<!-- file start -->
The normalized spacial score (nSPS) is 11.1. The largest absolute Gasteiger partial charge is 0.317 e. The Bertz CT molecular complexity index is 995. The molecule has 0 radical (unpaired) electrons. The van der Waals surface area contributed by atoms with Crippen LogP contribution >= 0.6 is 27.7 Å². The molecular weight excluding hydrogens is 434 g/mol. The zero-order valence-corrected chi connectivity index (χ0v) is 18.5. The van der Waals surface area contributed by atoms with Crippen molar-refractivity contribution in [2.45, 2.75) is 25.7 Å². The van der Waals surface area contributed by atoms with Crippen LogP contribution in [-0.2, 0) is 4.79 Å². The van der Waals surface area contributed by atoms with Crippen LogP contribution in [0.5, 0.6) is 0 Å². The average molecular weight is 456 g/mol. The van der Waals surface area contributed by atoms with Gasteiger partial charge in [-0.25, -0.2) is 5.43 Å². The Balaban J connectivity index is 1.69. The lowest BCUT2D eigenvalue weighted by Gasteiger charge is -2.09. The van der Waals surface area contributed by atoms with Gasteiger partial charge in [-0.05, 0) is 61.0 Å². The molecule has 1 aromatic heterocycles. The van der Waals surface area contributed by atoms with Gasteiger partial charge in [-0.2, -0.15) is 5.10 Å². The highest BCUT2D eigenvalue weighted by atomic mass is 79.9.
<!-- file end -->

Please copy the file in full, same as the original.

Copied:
The normalized spacial score (nSPS) is 11.1. The largest absolute Gasteiger partial charge is 0.317 e. The Bertz CT molecular complexity index is 995. The molecule has 0 radical (unpaired) electrons. The van der Waals surface area contributed by atoms with Crippen LogP contribution >= 0.6 is 27.7 Å². The molecular weight excluding hydrogens is 434 g/mol. The zero-order valence-corrected chi connectivity index (χ0v) is 18.5. The van der Waals surface area contributed by atoms with Crippen molar-refractivity contribution in [2.45, 2.75) is 25.7 Å². The van der Waals surface area contributed by atoms with Crippen LogP contribution in [-0.2, 0) is 4.79 Å². The van der Waals surface area contributed by atoms with Crippen LogP contribution in [0.5, 0.6) is 0 Å². The average molecular weight is 456 g/mol. The van der Waals surface area contributed by atoms with Gasteiger partial charge in [-0.25, -0.2) is 5.43 Å². The Balaban J connectivity index is 1.69. The lowest BCUT2D eigenvalue weighted by Gasteiger charge is -2.09. The van der Waals surface area contributed by atoms with Gasteiger partial charge in [-0.05, 0) is 61.0 Å². The molecule has 1 aromatic heterocycles. The van der Waals surface area contributed by atoms with Gasteiger partial charge in [-0.2, -0.15) is 5.10 Å². The highest BCUT2D eigenvalue weighted by atomic mass is 79.9.